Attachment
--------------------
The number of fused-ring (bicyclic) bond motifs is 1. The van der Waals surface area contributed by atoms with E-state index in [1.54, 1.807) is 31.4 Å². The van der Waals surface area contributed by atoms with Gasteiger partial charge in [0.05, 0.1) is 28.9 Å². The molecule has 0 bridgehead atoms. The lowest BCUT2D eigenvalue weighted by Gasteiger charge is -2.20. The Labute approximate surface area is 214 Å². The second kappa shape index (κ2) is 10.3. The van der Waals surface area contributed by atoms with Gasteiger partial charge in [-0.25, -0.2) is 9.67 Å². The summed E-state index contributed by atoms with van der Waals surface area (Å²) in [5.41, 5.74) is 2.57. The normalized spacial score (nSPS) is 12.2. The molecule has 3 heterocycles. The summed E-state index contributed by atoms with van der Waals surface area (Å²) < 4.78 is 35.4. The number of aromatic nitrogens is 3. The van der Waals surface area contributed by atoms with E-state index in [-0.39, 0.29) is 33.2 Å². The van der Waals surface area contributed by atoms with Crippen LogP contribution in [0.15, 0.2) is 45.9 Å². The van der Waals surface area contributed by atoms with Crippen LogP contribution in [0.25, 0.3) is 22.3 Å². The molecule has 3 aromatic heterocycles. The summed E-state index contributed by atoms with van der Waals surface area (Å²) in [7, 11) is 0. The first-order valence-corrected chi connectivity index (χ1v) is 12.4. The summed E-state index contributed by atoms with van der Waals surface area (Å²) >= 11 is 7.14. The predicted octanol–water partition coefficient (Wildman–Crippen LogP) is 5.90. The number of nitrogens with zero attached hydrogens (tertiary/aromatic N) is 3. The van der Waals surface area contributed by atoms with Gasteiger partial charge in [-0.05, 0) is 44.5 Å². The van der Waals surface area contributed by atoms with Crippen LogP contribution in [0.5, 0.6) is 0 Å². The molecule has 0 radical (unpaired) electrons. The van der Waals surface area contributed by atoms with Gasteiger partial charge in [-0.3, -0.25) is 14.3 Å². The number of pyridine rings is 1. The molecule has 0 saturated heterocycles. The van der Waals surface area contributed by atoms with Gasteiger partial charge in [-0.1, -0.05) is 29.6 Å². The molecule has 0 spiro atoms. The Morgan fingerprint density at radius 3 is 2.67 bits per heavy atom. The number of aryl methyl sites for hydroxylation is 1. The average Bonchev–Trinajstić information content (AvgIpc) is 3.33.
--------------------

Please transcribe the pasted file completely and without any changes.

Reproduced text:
The number of fused-ring (bicyclic) bond motifs is 1. The van der Waals surface area contributed by atoms with E-state index in [1.54, 1.807) is 31.4 Å². The van der Waals surface area contributed by atoms with Gasteiger partial charge in [0.05, 0.1) is 28.9 Å². The molecule has 0 bridgehead atoms. The lowest BCUT2D eigenvalue weighted by Gasteiger charge is -2.20. The Labute approximate surface area is 214 Å². The second kappa shape index (κ2) is 10.3. The van der Waals surface area contributed by atoms with Gasteiger partial charge in [-0.25, -0.2) is 9.67 Å². The summed E-state index contributed by atoms with van der Waals surface area (Å²) in [5.41, 5.74) is 2.57. The normalized spacial score (nSPS) is 12.2. The molecule has 3 heterocycles. The summed E-state index contributed by atoms with van der Waals surface area (Å²) < 4.78 is 35.4. The number of aromatic nitrogens is 3. The van der Waals surface area contributed by atoms with E-state index in [-0.39, 0.29) is 33.2 Å². The van der Waals surface area contributed by atoms with Crippen LogP contribution in [0.15, 0.2) is 45.9 Å². The van der Waals surface area contributed by atoms with Crippen LogP contribution in [0.25, 0.3) is 22.3 Å². The molecule has 3 aromatic heterocycles. The summed E-state index contributed by atoms with van der Waals surface area (Å²) in [7, 11) is 0. The first-order valence-corrected chi connectivity index (χ1v) is 12.4. The summed E-state index contributed by atoms with van der Waals surface area (Å²) >= 11 is 7.14. The predicted octanol–water partition coefficient (Wildman–Crippen LogP) is 5.90. The number of nitrogens with zero attached hydrogens (tertiary/aromatic N) is 3. The van der Waals surface area contributed by atoms with Gasteiger partial charge in [-0.05, 0) is 44.5 Å². The van der Waals surface area contributed by atoms with Crippen LogP contribution in [0.5, 0.6) is 0 Å². The molecule has 0 radical (unpaired) electrons. The van der Waals surface area contributed by atoms with Gasteiger partial charge in [-0.3, -0.25) is 14.3 Å². The number of pyridine rings is 1. The molecule has 0 saturated heterocycles. The van der Waals surface area contributed by atoms with Gasteiger partial charge in [-0.1, -0.05) is 29.6 Å². The molecule has 0 spiro atoms. The Morgan fingerprint density at radius 3 is 2.67 bits per heavy atom. The number of aryl methyl sites for hydroxylation is 1. The average Bonchev–Trinajstić information content (AvgIpc) is 3.33.